Director Ava DuVernay retells the Selma to Montgomery marches with such skill and heart that you’re able to see the struggles and horrors of what went on in America at the time. This is about fighting hate, and it reminds us of that tremendously.

David Oyelowo provides one of his finest performances as Martin Luther King, Jr. who had a dream. A dream about everyone seeing the light, and two worlds setting aside their differences. But you already knew that.

You also get an all-star supporting cast, including Tom Wilkinson, Carmen Ejogo, Cuba Gooding, Jr., Giovani Ribisi, Common, Andre Holland, Tim Roth, and Oprah Winfrey. Why must I repeat myself? Violence has been going on in this world for years. It has been and always will. But there are those who wish for a better, nicer future. I myself am sick of all this, and we need reminders like Martin Luther King Jr. to teach us that.


“Straight Outta Compton”


Hands down, F. Gary Gray delivers one of the best music biopics of all time (even more so than the overrated “Bohemian Rhapsody”). It tells the story of how N.W.A came to be, how they dealt with police brutality in LA, and how they went their separate ways.

O’Shea Jackson Jr. portrays his own father Ice Cube, Jason Mitchell is the late Eazy-E, Corey Hawkins is Dr. Dre, Aldis Hodge plays MC Ren, and Neil Brown, Jr. is DJ Yella. These actors know who these rappers are, where they went in life, and how they dealt with things. This music group has inspired most people in the world of music and freedom with the lyrics and intentions. And this 2015 opus is a love letter to N.W.A.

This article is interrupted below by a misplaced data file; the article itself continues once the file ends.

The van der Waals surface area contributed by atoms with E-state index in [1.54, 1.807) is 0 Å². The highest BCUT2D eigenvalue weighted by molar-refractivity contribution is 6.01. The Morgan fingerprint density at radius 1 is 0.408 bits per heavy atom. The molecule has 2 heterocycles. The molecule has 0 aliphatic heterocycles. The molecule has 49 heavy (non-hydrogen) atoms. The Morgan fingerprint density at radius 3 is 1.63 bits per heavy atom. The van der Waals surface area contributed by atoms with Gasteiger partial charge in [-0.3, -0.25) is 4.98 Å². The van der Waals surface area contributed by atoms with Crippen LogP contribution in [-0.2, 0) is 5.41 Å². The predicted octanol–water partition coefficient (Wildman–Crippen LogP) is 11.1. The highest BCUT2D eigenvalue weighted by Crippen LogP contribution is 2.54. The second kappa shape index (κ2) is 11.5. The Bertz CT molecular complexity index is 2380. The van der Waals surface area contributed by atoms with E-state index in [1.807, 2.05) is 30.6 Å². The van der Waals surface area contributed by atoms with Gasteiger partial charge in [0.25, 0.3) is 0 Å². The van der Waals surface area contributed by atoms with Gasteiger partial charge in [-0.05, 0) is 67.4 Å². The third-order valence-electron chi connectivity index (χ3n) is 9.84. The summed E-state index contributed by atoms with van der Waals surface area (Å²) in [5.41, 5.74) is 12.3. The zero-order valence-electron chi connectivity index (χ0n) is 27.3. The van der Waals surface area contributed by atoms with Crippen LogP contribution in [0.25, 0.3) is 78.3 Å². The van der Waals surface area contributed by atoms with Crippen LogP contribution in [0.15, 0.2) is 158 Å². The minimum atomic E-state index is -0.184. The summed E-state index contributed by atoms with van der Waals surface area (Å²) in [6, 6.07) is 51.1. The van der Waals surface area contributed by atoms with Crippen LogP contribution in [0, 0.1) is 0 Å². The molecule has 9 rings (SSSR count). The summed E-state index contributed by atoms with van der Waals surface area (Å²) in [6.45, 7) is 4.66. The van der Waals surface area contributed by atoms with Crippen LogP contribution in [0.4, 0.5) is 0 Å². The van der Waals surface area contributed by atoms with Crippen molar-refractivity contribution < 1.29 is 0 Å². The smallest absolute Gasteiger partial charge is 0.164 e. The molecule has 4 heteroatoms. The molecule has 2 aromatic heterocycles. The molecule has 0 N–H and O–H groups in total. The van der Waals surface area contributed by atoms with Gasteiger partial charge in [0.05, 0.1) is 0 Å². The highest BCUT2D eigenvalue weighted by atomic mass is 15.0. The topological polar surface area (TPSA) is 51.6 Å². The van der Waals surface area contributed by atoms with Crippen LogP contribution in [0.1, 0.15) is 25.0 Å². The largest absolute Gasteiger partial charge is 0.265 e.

In 2018, Spike Lee returned to his profound form in the true story of an African-American cop impersonating a racist on the phone to a KKK leader, and having a white cop portray the man in the process. John David Washington is the caller, Adam Driver is the actor, and Topher Grace is the racist. This was in the 1970s for the record.

This film explodes with such risks, laughs, and dangers. The movie has a blaxploitation quality that makes it a perfect film. You can tell by the brilliant dialogue, whether it’s for or against African-Americans, the true dramatization, and Spike Lee’s ode to the racist society.



I’m peeved off you people let this masterpiece from director Kathryn Bigelow get away. And you know what I mean by “you people.” You movie-goers. I didn’t love this movie because it scared a few African-American audience members. I loved it for its brutal and scary narrative of what went down in Detroit in 1967.

John Boyega plays the only African-American cop on the force, Will Poulter and Jack Reynor play the racists cops, and Algee Smith, Anthony Mackie, and Jason Mitchell are among the victims of the Algiers Motel Incident. The fact that it was a box office failure and never got an Oscar nom made me nearly forget about this movie. It deserves another look people.


May George Floyd rest in peace. He may have committed a crime, but he still didn’t deserve that suffocation by the police. Black Lives Matter, and don’t you forget it.